Michael Daugherty: Icon Artist

Michael Daugherty: Icon Artist

Whether Michael Daugherty’s music is channeling Elvis, Rosa Parks, Liberace, or Georgia O’Keeffe, it is extremely physical and fun to play.

Written By

Frank J. Oteri

Frank J. Oteri is an ASCAP-award winning composer and music journalist. Among his compositions are Already Yesterday or Still Tomorrow for orchestra, the "performance oratorio" MACHUNAS, the 1/4-tone sax quartet Fair and Balanced?, and the 1/6-tone rock band suite Imagined Overtures. His compositions are represented by Black Tea Music. Oteri is the Vice President of the International Society for Contemporary Music (ISCM) and is Composer Advocate at New Music USA where he has been the Editor of its web magazine, NewMusicBox.org, since its founding in 1999.

Teaching and Being Taught

FRANK J. OTERI: For the past twenty years of your life, you’ve also maintained a career as a composition teacher. How do you keep those two parts of your life in balance?

MICHAEL DAUGHERTY: I’m fortunate to be at a really great school. Michigan is a pleasure to be at because the students are really good, and I get to work with both graduate and undergraduate students. And Ann Arbor’s a cool town, so I like living there. My mother was a school teacher back in Iowa. My father was a dance band drummer and a department store manager, but he also taught Sunday school. Everybody wanted to take his class. So education is something that I always thought of as very important, and I wouldn’t be where I am today if I didn’t have some teachers who were very important to me. I enjoy it, and I like to give back what I’ve learned. I like to share the things I’ve learned and the things that I shouldn’t have done, as well.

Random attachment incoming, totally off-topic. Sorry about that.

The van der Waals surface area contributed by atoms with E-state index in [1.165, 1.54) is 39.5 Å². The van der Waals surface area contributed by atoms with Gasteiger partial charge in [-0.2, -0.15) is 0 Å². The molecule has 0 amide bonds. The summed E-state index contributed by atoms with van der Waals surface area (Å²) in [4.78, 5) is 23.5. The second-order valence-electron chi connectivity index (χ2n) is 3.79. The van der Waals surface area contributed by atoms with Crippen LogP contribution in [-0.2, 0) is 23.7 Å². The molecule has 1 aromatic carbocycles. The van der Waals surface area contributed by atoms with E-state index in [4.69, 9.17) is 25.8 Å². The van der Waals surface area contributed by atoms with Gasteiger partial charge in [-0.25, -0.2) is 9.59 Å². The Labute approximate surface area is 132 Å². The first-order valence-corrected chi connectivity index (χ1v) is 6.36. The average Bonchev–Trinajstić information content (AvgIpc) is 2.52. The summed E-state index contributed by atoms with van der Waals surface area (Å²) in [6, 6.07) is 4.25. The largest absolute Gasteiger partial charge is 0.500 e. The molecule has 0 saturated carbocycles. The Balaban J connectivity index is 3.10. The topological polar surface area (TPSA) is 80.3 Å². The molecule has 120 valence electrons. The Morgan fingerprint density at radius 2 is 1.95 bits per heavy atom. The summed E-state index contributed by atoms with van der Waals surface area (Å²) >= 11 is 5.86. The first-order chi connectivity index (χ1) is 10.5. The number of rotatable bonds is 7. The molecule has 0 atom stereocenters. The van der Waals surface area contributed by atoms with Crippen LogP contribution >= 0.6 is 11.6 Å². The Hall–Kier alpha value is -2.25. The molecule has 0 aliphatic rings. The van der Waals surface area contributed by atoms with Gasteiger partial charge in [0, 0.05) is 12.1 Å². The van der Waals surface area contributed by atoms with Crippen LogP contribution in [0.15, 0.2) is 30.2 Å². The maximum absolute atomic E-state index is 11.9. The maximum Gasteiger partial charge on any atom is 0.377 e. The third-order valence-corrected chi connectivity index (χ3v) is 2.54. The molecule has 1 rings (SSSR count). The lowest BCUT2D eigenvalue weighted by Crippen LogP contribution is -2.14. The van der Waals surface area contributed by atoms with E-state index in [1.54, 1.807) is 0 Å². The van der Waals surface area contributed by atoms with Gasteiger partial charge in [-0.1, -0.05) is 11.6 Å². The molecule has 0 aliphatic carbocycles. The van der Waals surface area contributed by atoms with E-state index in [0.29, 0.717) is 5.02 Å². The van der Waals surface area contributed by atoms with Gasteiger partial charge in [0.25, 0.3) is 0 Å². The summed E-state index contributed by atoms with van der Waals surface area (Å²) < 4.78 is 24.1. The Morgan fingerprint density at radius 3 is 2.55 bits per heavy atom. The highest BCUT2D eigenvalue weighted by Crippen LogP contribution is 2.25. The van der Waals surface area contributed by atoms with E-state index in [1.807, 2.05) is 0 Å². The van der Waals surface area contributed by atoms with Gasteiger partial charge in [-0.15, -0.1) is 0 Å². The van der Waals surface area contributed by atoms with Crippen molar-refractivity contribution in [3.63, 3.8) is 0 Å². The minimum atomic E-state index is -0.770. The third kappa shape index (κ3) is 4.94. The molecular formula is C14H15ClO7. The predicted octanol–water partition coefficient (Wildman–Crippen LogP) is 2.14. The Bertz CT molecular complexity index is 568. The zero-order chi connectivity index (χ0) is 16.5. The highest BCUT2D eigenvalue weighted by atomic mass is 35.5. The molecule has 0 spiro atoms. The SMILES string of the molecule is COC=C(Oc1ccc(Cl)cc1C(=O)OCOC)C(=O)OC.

FJO: You studied with some really celebrated people—Ligeti, Druckman, also Davidovsky and Charles Wuorinen, who write music that is very different from yours.

MD: I was somebody who sought out teachers who I thought would be a challenge to work with, and I didn’t necessarily understand their music. I was down in Texas when I was 18 to 22, and at the time the cutting edge was New York and people like Elliott Carter, Wuorinen, and Davidovsky. I couldn’t understand what this music was; it seemed so complicated. I could improvise music that sounded like it, but I couldn’t write it down. I couldn’t figure it out.

Then I came to New York. Being from Iowa and coming from Texas, no one is going to take you seriously. People would say, “Who are you? You went to North Texas State?” I had to fight my way up. My mother passed away when I was 18, and I have four younger brothers, so I’ve been on my own financially since that point. I had to support myself, so I worked all sorts of odd jobs, from ushering at Carnegie Hall to playing at piano bars to playing for dance classes. During the years I ushered at Carnegie Hall, I heard all these great concerts—Von Karajan conducting Berlin, Vladimir Horowitz’s last concert, one of Sinatra’s final concerts. And, at the same time, Boulez was conducting the New York Philharmonic, so there were all these world premieres, and I would go to the rehearsals. I would sit with the composers and follow the scores. Anyone could go, but there weren’t that many people who went. I always felt it was important to hear the music live, so I would go. In lots of the music I was hearing, I had no idea what was going on, but I really wanted to understand it.